Personal News, Plus Ponderings on a Public Option

With some states choosing to start implementing their own, here’s a mistake we must help them avoid.

I won’t spend too much time writing about this in this post, but I feel I owe it to you to share the following news in case you missed it on Twitter:

I’m stepping into a new role at Well Being Trust and could not be more honored or energized by this increased opportunity to make a real-world difference on America’s mental health and addiction crisis. There’s a lot that Well Being Trust has wisely and meaningfully invested to move the needle on mental health and addiction already, and it’s my goal going forward to make sure that thousands, if not millions more Americans benefit from that.

But enough about me. In this post, I want to highlight the fact that over the last few weeks, many have speculated whether President Biden will begin to put in place the health care plan he campaigned on – a Medicare-like public option.

No doubt, we will see more talk of public option health plans – if not immediately at the national level, most certainly at the state level. Washington decided to pass its own public option, Cascade Care, in 2019. And within days of each other, Nevada and Colorado both followed suit this past month.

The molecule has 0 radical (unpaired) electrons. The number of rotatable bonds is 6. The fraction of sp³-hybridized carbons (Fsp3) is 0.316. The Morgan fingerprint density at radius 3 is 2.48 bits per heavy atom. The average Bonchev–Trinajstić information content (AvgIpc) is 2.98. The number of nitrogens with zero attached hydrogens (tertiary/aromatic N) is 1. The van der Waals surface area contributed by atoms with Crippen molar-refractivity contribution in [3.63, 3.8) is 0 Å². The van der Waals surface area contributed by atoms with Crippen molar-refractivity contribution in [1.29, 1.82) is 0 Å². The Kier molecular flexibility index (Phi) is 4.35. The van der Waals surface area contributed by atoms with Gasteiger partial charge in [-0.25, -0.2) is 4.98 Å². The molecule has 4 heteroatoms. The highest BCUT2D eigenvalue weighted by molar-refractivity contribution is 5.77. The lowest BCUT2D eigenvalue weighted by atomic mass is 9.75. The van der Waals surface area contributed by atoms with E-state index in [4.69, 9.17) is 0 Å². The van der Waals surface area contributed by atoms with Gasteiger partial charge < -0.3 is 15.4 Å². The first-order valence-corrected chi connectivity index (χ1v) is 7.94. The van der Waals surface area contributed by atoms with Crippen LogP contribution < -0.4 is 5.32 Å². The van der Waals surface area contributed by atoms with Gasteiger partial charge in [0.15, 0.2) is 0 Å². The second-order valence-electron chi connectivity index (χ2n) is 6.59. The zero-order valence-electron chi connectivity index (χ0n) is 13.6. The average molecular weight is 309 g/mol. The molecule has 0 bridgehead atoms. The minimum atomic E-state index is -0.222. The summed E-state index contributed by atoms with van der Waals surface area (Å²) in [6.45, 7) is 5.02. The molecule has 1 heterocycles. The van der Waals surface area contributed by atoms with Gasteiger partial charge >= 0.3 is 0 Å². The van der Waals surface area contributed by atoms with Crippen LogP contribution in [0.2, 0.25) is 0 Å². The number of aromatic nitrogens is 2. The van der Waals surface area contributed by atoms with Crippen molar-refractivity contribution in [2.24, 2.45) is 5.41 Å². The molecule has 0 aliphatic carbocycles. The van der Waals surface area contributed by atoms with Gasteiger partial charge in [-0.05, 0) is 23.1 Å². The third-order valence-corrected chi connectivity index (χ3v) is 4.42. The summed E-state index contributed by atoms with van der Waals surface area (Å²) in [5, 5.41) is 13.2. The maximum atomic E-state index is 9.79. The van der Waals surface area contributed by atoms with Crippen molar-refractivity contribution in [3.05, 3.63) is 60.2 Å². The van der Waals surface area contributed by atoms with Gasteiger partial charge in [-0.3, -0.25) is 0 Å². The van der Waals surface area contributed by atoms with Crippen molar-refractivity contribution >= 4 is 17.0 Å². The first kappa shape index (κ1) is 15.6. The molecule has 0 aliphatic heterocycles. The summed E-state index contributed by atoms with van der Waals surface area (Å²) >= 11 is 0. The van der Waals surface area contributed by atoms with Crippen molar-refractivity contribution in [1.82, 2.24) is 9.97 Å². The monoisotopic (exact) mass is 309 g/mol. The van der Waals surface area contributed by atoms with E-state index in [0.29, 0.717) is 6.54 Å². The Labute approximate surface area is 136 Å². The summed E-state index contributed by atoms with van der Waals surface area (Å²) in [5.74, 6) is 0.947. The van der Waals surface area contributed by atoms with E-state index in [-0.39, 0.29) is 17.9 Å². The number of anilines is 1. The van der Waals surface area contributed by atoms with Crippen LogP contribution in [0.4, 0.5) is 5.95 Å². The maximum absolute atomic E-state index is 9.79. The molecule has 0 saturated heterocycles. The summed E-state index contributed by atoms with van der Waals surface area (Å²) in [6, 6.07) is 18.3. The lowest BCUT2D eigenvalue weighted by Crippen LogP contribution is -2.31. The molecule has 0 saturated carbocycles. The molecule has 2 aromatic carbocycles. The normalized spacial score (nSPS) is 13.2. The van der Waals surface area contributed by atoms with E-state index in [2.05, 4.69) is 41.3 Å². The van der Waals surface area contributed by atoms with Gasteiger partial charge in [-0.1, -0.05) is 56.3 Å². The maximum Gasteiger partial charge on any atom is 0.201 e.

As The Wall Street Journal recently pointed out, what we are seeing happen in Washington, Nevada and Colorado could very well be the “future of U.S. healthcare.” Like I’ve said before, change often happens from the ground up, and if our states are creating and embracing their own public option health plans rather than waiting for a federal plan, that says something.

However, like I alluded to last week, leaders would be squandering this awesome opportunity to expand coverage for mental health and addiction if they built their public option plan off of Medicare. Why? Because between the Affordable Care Act, Medicare and Medicaid, Medicare provides the worst support for people struggling with mental health and addiction.


People love Medicare, and for that and a handful of other factors, there’s good reason to consider using it as a mechanism for expanding coverage.

However, the problem with Medicare – to make a long and kind of complex story short – is that it isn’t a role model mental health plan because it is not beholden to the 2008 Mental Health Parity and Addiction Equity Act (Federal Parity Law), it doesn’t protect kids the way Medicaid does via the Early Periodic Screening, Diagnosis, and Treatment (EPSDT) mandate, and to make matter worse, it’s laden with discriminatory practices.

For starters, it only covers 190 days of care for Medicare beneficiaries needing inpatient psychiatric hospital visits – ever. 190 days of covered care are expected to last a Medicare beneficiary, someone who is older than 65 or who has a disability, their entire lifetime … even though the average length of stay is around 10 days per incident; 80% of inpatient psychiatric facility discharges are for chronic conditions like schizophrenia, depression or other episodic mood disorders; and there’s a 15% readmission rate within 30 days.